6. Remove the dough from the bowl and place on a lightly floured surface. Using your fist punch down the dough with a heavy blow. Sprinkle cinnamon over the top and roll the dough into a cylinder or tube shape. Twist the dough to form a curled cylinder and loop it onto the buttered baking sheet pan. Pinch the ends of the dough together to complete the circle.
7. Cover the dough with a kitchen towel and allow to rise again in a draft-free warm location for about 45 minutes or until the dough circle doubles in volume.
8. When ready to bake the dough, pre-heat oven to 350 degrees F. Brush the top and sides of the dough with the egg wash and bake on the middle rack of the oven for 30 minutes, or until golden brown. Cool cake to room temperature on a wire rack. Now is the time to hide the bean or plastic baby.
Tinted Sugars
Cups Granulated sugar
¼ Tsp Purple food color
¼ Tsp Green food color
¼ Tsp Yellow food color
Procedure Steps
1. While the cake is cooling prepare the tinted sugars by taking three separate bowls with ½ cup of sugar in each. Then take the purple food color and slowly drop a dot or two at a time into the sugar. Using a spoon stir to mix and spread the color around until all sugar is tinted. Add more food color as needed. Repeat the process for the green and then the yellow in their own bowls as well. Set the tinted sugars aside.
Icing
3 Cups Powdered confectioners sugar
¼ Cup Fresh lemon juice, strained
3 to 6 Tbsp Water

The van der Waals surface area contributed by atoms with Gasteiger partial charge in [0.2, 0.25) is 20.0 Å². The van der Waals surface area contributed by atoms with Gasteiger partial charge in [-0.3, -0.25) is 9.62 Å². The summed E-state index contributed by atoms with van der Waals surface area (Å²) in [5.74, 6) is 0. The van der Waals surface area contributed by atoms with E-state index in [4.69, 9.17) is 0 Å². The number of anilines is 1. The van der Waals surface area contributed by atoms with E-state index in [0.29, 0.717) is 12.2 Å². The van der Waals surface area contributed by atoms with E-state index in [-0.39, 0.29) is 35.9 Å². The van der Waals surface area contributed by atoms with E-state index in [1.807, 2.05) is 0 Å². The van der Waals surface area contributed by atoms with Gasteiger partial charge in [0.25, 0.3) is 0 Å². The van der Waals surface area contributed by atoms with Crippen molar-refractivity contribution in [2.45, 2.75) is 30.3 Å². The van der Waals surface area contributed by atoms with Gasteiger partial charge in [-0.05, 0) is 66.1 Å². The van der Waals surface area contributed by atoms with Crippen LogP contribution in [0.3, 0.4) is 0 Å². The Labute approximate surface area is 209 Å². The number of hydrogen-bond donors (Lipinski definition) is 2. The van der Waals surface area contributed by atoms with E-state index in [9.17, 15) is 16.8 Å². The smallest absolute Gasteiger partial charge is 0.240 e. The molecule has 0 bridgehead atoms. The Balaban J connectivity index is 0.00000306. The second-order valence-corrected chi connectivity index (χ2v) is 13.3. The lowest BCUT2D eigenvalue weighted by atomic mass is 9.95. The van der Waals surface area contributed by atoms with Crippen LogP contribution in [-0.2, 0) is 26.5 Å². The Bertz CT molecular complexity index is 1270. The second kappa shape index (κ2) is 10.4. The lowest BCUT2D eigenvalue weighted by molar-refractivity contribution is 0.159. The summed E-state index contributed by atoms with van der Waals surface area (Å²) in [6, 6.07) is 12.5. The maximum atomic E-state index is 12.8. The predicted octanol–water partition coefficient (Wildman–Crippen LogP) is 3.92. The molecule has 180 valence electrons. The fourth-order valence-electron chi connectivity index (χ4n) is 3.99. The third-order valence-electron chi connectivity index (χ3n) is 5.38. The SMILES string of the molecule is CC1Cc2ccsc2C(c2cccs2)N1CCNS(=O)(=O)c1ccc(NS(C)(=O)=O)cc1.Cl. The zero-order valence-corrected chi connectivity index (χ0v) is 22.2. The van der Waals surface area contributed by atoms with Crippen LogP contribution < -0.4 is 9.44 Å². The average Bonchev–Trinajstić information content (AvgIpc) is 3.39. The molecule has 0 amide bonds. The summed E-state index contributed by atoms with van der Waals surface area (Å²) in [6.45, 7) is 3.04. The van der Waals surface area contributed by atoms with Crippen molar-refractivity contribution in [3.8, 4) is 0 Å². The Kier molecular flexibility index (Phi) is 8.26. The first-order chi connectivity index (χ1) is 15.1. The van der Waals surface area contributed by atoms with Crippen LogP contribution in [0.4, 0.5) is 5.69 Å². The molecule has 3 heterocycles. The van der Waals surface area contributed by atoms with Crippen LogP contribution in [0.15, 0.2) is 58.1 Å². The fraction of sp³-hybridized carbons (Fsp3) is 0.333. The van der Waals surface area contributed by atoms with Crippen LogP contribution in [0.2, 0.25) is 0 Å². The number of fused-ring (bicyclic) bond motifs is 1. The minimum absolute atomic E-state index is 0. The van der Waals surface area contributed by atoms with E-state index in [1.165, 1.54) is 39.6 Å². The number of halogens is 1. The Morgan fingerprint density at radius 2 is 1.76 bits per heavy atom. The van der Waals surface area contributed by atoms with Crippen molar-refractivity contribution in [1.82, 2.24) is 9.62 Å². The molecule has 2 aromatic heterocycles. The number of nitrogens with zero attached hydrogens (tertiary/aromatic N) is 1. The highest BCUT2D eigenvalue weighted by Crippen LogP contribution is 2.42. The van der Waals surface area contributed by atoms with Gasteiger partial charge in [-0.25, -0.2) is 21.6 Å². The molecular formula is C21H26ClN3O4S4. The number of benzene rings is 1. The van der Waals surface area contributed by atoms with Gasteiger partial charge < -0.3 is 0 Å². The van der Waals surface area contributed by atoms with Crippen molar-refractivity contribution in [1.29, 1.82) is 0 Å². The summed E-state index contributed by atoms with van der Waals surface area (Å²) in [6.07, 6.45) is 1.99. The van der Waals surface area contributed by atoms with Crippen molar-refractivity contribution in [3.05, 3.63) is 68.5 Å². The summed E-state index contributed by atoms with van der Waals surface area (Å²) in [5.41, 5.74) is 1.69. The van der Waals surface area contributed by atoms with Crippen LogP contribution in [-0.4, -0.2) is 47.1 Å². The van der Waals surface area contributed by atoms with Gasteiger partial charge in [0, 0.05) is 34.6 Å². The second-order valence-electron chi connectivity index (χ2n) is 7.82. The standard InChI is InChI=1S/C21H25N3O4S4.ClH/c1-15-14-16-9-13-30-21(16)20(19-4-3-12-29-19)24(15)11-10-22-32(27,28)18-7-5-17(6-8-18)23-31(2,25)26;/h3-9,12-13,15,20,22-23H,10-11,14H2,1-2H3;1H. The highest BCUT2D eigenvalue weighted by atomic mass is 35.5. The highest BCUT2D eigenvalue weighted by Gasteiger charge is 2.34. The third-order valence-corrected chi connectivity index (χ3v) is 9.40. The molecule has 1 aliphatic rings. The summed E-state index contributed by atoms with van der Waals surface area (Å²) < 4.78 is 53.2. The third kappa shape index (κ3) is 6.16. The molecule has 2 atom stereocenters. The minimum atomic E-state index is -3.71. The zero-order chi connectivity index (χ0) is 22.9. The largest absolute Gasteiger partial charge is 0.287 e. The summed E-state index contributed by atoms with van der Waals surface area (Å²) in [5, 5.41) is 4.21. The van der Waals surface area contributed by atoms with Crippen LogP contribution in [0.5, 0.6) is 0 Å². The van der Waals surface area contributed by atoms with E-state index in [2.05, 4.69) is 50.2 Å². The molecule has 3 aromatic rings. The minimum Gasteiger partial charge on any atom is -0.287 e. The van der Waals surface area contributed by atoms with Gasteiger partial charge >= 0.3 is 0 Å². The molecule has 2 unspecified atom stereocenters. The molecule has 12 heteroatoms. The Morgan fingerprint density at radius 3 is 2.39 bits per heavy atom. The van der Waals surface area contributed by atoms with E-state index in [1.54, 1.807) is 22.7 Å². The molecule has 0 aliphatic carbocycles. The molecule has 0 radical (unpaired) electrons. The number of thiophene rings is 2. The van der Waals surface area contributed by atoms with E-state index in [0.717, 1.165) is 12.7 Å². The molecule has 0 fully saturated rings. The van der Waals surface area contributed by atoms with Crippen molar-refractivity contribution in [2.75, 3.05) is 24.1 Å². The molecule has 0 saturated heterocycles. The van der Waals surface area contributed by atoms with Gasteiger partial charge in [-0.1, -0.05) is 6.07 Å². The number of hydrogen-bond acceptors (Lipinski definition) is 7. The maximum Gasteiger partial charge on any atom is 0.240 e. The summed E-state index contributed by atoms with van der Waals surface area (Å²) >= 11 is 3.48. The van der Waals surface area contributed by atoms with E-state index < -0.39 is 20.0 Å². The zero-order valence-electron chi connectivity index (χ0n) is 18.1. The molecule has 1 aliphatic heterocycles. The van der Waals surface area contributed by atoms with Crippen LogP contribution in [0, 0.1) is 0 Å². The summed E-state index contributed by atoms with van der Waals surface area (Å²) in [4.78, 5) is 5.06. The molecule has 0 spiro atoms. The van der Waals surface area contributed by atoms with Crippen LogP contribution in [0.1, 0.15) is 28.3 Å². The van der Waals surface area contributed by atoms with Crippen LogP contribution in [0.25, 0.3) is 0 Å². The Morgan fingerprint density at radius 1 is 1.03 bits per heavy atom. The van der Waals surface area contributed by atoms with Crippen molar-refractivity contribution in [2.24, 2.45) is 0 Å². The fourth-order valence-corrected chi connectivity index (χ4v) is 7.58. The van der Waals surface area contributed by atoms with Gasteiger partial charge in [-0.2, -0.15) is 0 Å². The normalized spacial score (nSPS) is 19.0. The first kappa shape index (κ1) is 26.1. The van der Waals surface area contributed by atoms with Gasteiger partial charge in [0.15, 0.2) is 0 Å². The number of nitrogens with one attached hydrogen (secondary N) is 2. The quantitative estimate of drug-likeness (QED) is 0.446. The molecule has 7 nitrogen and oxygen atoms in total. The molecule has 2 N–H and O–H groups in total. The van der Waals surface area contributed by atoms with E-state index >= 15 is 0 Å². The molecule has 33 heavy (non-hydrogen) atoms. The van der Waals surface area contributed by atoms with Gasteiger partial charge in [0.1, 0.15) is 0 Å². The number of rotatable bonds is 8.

Procedure Steps
1. Combine the sugar, lemon juice and 3 tablespoons of water in a deep bowl whisking until smooth. If icing is too stiff whisk in 1 tablespoon water at a time until spreadable.
2. Place cooled cake onto a serving platter or heavy cake cardboard and coat the top and sides of the cake with the icing. I like to dip my fingers into the icing and then drizzle it over the top of the cake. While the icing is still fresh immediately sprinkle the tinted sugars in individual rows about 2 to 3 inches wide of the purple, green and gold (yellow).

If preparing in advance allow the icing and tinted sugars to set up a bit then cover with a plastic bag or plastic wrap. Typically a King Cake can last 2-3 days un-refrigerated.

Note On Fillings: If filling the cake you will want to have your filling prepared prior to the step where you are twisting the dough. In fact, for filled King Cake dough’s I will roll the dough out similar to cinnamon roll or danish dough style, instead of the cylinder shape as described above. Then I will sprinkle more cinnamon sugar and then add the filling. Then the dough will get rolled up around the filling jelly roll style. Then the filled dough is added to the baking sheet pan and looped into the circle and pinched before the second rising and baking stages. Typical fillings include sweetened and softened cream cheese, cherry pie filling, blueberry pie filling, lemon filling, custard filling, and my favorite is a double chocolate chocolate cake filling. Typically any pie or doughnut filling will work, you are only limited by your imagination.

Here is a typical cream cheese and fruit filling recipe:

Cream Cheese and Fruit Filling
1 Can Cherry, apple or apricot pie filling (16-ounces)
8 Ounces Cream cheese, softened
¼ Cup Sugar
2 Tsp Flour
2 Each Egg yolks
1 Tsp Vanilla extract
Procedure Steps
1. Using a floured roller on a floured surface, roll out the dough into a 30-by-9-inch rectangle as thin as pie crust. Let dough rest.